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Requirement 5: Individual Assessment Topic Investigation

1. How do you work out where children are at in their learning?


Assessment tools such as IKAN, Gloss, probe etc but also from observations. Observing the
students when they are on the mat asking and answering questions, listening to their
conversations when they are sharing with other students is really important. Assessment
data and observations form the basis of the NS OTJs.

2. How do you know children have learned?


Building in marking time (students and teacher mark their work together as a group) into
math is one way that my AT can review students work and see where the gaps are in their
learning. My AT also plans independent work for students, to be completed in the week
following a lesson. This allows my AT to gauge their understanding of a topic and also to see
how much information they have retained and whether it needs to be revisited.

IKAN
IKAN stands for Individual Knowledge Assessment of Number. The IKAN is an assessment
tool used in mathematics to assess which knowledge stage a student is at on the Number
Framework (MOE, 2010). The knowledge section of the Framework refers to the important
items of knowledge that students need to learn to progress through the strategy stages and
to develop more advanced strategies (MOE, 2007). The assessment can be used for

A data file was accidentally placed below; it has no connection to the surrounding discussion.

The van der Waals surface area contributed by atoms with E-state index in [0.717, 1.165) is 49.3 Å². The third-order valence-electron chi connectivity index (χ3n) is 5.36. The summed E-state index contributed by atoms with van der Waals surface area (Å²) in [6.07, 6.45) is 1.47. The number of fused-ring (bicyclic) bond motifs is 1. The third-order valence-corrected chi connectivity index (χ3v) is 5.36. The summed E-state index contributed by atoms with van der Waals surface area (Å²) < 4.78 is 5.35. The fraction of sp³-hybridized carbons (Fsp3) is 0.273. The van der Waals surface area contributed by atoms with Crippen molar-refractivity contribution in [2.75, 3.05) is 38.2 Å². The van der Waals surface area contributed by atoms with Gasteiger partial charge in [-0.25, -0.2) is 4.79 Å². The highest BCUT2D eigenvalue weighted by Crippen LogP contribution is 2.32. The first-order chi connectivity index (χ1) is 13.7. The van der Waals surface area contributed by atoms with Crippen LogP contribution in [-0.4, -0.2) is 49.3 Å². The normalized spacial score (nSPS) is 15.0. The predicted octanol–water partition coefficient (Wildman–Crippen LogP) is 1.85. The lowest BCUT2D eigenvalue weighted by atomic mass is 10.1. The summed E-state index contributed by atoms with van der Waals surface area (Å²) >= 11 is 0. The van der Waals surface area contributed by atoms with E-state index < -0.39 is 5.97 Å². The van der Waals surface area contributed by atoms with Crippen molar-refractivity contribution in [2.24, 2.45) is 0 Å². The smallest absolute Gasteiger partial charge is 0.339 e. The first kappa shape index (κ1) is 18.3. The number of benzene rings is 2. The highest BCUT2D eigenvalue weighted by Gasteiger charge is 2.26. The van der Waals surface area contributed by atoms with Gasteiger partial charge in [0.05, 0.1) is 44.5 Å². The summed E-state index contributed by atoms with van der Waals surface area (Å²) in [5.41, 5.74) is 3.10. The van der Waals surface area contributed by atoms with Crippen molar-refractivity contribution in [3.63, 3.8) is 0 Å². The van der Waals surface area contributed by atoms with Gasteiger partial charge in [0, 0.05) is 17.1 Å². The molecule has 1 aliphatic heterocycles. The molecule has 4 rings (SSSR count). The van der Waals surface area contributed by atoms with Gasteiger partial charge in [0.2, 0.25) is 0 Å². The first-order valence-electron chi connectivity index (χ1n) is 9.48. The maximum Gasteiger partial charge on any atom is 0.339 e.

students that are in years 3 to 8 who are at the Advanced Counting (stage 4) or higher. The
assessment can be carried out with a whole class or with a small group. The test is divided
into five parts: stage 4-Advanced Counting, stage 5-Early Additive, stage 6-Advanced
Additive, stage 7-Advanced Multiplicative and stage 8-Advanced Proportional. Within each
part the four knowledge domains are assessed: number sequence and order, fractions,
place value, and basic facts. There are 4 versions of IKAN currently in use. It is
recommended that different versions are used across the year to avoid students becoming
familiar with the test questions (MOE, 2010).
My AT uses the data from the IKAN tests to complete a spreadsheet (see included). She
then identifies patterns and forms groups based on the data. My AT plans specifically for the
needs of these groups.

The Test
When: 1/6/2017
Where: Community Room
Who: 10 students (2 from my class and 8 from Mrs Cheesemans class)
How: I conducted an IKAN2 test this week with 10 students years 6 from Laingholm. I ran
the test independently of my AT in the community room. I provided all students with answer
sheets and made sure they arranged their seats so that they could all read the questions on
the laptop. I explained what I was doing the test in order to collect data so their teachers
would know what to teach them in math.I explained how to complete the answer sheet and
told the students not to worry about getting answers wrong. I also explained that it would not
make sense for anyone to copy their peers answers as this would give us false data which
would not help us or the students.
During the test, some students asked me questions. I explained that I was unable to answer
as I was not permitted to provide assistance during the test. My AT carries out this test
without the timer so the students suggested that when they had answered their question
they would put one hand on their heads. I agreed but was then worried that this might make